Korea, Democratic People's Republic of - Domestic policy



North Korea continues to be organized as a Stalinist state with high levels of repression and centralized economic control. The collapse of the Soviet bloc, Western pressure, and the monumental economic success of South Korea have left North Korea isolated. Piecemeal domestic changes have occurred in recent years. It is said that a younger generation of Chinese-trained officers seek a military-backed industrialization program, and a new generation of party officials would like to stimulate the economy by introducing reforms that would deviate from juche . In spite of a dire need for foreign investment and technology, however, the government of Kim Jong Il fears that greater openness could lead to its downfall, as occurred in the Soviet Union. North Korean officials want to improve the economy without losing their monopoly on power. Therefore reform is likely to be carefully orchestrated with tight party control. Future economic reform will likely be based on the Chinese model. Early in 2001 Kim launched a "new thinking campaign" to reform attitudes on work as well as ideological perspectives in order to help the country be more competitive in the global market. Serious reforms are needed in the information technology (IT) field. Most homes are without telephones and internet access is available to an extremely limited group of people.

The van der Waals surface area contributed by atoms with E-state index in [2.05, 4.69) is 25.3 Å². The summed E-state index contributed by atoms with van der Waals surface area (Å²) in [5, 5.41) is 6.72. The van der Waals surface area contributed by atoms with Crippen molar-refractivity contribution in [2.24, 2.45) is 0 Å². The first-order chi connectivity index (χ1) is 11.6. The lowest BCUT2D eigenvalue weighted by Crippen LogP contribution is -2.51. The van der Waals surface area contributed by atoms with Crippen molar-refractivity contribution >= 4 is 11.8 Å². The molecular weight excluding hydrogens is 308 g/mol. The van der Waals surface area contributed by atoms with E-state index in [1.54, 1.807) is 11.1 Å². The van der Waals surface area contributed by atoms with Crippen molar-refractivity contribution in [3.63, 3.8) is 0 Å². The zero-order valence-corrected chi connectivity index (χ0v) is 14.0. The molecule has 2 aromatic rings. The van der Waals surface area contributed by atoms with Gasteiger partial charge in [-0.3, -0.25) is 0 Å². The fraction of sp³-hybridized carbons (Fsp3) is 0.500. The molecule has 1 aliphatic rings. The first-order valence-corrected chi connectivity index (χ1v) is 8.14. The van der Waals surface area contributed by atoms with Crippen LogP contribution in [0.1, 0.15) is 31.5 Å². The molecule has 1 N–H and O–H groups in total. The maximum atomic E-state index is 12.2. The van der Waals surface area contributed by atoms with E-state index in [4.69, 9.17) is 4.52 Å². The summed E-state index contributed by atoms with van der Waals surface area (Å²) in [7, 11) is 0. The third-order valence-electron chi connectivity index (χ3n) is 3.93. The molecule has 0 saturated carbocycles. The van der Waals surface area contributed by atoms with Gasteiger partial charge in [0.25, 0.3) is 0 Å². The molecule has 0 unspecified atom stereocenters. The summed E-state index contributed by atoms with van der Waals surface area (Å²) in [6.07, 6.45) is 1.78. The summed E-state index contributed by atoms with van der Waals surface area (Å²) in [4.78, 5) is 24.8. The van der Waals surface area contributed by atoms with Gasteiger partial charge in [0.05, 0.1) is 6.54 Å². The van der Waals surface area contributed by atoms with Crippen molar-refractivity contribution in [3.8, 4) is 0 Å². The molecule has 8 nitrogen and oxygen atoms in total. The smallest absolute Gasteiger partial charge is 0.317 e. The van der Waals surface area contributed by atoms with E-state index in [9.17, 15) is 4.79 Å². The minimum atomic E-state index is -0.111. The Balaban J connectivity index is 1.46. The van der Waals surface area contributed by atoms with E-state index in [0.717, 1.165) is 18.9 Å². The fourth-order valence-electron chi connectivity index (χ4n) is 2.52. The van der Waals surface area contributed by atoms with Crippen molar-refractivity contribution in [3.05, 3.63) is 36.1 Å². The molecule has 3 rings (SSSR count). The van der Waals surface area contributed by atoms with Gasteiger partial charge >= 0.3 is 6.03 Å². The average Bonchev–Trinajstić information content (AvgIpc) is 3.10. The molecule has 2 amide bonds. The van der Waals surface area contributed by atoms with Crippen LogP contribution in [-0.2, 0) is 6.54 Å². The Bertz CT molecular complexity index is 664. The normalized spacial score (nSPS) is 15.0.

The economy of North Korea continues to reel from the collapse of trade with the former eastern bloc. The nation's economy is estimated to have shrunk by one-third in the 1990s. Extensive flood damage has forced this fiercely xenophobic nation to request international aid. Humanitarian agencies estimate that food shortages have killed hundreds of thousands and left many more, including large numbers of children, malnourished and in danger of dying. Many governments are reluctant to send aid unless they can be sure that it reaches the starving people and is not diverted to military storehouses. The North Korean government, however, is distrustful of foreigners and limits the amount of monitoring that is allowed.

In July 2002, North Korea undertook a series of economic measures intended to reform the economy and introduce a degree of free-market policy. North Korea devalued its currency, increased wages, and raised food prices by as much as 50%. In September, Kim Jong Il announced plans to build a special free-trade zone with its own laws and elections in the town of Sinuiju on the border with China, meant to attract industry and investment to the region. The free-trade zone was to be run by Yang Bin, a wealthy Chinese businessman. In October, however, Chinese authorities arrested Yang on charges of tax evasion.

User Contributions:

Comment about this article, ask questions, or add new information about this topic:

CAPTCHA